Commenting on the report, the Chairman of the Environment, Food and Rural Affairs Committee the Rt Hon Michael Jack MP, said:

"This is a complex issue and there is no simple solution.  But I am pleased that the Report represents the unanimous view of the Committee."


1. Further details about this inquiry can be found at:


2. The Committee's inquiry initially focused on the conclusions of the final report of the Independent Scientific Group on Cattle TB (ISG), which was set up by the Government in 1998 to conduct the Randomised Badger Culling Trial (RBCT) in order to establish the effects of badger culling on the incidence in herds of cattle TB. A subsequent review of the ISG's Final Report, produced by the then Government Chief Scientific Adviser Sir David King at the Government's request, produced a different interpretation of the same basic data. Both reports said that badger culling would have an overall beneficial effect.  However, whilst the ISG concluded that culling would make a "modest difference" in the incidence of cattle TB, the King report concluded that at 300km², culling "would have a significant effect on reducing TB in cattle".

Media Enquiries: Laura Kibby: Tel: 020 7219 0718, Mob: 079174 88557, Email:

February 12 2008 ~ Clarke Willmott case challenging Defra's refusal to allow re-tests on cattle that tested positive to the gamma interferon (gIFN) bovine TB test has been adjourned until April.

     "....the law farm acting on behalf of the partnership, Clarke Willmott, were granted permission for the case to be adjourned on Monday night. They had asked for more time, so they could respond to the scientific evidence submitted by Defra in support of the gIFN test. ...... agricultural specialistist Tim Russ said this suggested 'something is seriously wrong with one or both of these tests'. .... "


January 25 ~ bTB "... If the High Court backs the case for a re-test .. it could force Defra to offer re-tests to other farmers and lead to a review of how the test is used."

     today "The credibility of Defra's TB testing system will come under scrutiny in the High Court next month in a case that could have far-reaching implications for use of the gamma interferon (gIFN) blood test. A Somerset organic farming partnership, battling to save cattle that tested positive to the gIFN bovine TB test, this week won the right to a full High Court hearing of their case. A Judicial Review of Defra's refusal to allow the animals to be re-tested will be heard on February 12..... Defra will mount a vigorous defence of its uses of the gIFN test that it insists is reliable and is a vital tool in the battle against bTB." See also below

January 20 2008 ~ Bovine TB - like FMD and Bluetongue, the problem is money, politics and trade

    It seems that DEFRA are testing whole herds in certain areas when there is one positive cow by post mortem, or skin test even, in a desperate bid to stop the spread of bTB.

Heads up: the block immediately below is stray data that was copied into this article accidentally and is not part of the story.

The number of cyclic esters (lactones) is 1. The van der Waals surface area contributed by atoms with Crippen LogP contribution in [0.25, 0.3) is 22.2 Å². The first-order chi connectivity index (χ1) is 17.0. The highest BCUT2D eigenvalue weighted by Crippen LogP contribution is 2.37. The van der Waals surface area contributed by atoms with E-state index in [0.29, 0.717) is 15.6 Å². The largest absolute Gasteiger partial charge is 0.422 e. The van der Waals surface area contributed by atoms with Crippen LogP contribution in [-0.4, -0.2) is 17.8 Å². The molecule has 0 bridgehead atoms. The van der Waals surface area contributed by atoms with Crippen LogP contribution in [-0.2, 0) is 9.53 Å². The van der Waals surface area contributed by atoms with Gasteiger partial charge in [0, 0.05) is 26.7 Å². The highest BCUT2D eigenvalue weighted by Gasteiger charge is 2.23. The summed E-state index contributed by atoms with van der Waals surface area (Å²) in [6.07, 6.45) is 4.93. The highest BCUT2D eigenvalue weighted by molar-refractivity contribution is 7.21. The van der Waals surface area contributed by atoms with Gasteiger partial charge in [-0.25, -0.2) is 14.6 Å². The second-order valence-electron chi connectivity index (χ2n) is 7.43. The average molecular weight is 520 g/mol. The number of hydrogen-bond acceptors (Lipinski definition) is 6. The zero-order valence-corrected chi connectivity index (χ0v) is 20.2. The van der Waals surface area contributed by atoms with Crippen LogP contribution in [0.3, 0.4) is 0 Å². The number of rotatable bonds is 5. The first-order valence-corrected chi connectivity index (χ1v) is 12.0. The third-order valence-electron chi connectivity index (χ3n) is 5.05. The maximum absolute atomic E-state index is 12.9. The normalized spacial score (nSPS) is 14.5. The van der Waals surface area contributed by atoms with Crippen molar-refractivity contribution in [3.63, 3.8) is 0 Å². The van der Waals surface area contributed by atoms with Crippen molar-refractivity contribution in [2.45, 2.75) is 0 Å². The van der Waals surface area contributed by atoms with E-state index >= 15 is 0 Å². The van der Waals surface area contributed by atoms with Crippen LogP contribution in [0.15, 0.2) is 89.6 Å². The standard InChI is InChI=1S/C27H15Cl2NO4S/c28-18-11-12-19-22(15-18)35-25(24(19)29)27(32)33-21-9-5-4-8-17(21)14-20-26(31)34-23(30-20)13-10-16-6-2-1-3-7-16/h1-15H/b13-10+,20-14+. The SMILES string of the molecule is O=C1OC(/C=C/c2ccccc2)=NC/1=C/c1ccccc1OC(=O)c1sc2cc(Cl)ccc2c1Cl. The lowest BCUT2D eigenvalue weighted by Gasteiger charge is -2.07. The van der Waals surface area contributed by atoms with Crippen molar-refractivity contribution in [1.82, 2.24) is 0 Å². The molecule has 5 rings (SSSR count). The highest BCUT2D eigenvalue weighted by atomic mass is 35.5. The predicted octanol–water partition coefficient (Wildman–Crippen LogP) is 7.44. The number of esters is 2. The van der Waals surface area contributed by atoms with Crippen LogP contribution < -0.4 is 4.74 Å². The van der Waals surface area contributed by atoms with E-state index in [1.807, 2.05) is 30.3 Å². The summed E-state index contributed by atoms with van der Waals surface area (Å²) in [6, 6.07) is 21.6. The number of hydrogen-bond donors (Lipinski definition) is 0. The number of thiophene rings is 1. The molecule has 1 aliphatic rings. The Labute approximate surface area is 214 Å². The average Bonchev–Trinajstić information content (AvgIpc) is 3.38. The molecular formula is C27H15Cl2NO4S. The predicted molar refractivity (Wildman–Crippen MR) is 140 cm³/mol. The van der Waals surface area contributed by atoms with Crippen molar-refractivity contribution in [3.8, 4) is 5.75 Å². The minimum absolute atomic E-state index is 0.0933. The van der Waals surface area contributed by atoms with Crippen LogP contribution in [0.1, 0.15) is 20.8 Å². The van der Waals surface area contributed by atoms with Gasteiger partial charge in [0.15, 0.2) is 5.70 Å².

The gIFN test gives about 80 gamma interferon positive animals to one PM case or skin test positive. Farmers, some of whom are challenging the results in court or refusing to kill the animals said to be positive in large numbers with the gamma interferon test, are getting quite desperate.
    DEFRA gives the farmer only £400 but then sells the animals into the food chain. Some feel this is a policy of overkill that mirrors that used to control FMD and one that might well be giving underfunded DEFRA a much-needed boost in funds. See Lord Rooker's reply
    to the EFRA Committee in December
      "...a set of new policy options start to cost money. We have reached a limit. We are not going back to the Treasury".
    A change of emphasis would allow the boon of modern virology and technology to come to the aid of farmers.

January 20 2008 ~ BTb vaccination - ' a trade catastrophe and illegal under EU law'

      "... Lord Rooker was asked at the EFRAcom meeting why he was funding the development of vaccines for bTb if there was no possibility of using them. His reply was the same as our veterinary pathologists' .... ' a trade catastrophe and illegal under EU law', but he added, that doesn't preclude 'us' working on them. 'Us' being multi national pharmaceutical companies operating from the UK and Defra's science departments.."
    One sees that money, politics and ignorance of the science once again result in a policy that can only consist of killing. Vaccination against bovine TB would probably - like FMD - result in a trade ban if the UK were to use it unilaterally (other Member States do not have our huge problem) However, badger vaccination could go ahead as the animal is not a food producing species. But, as in the case of Bluetongue, appropriate vaccine will not be produced unless a firm commitment for orders precedes the work involved. So funding for research work on BtB vaccines continues, as politically it must, but with very little likelihood of the vaccines ever being used.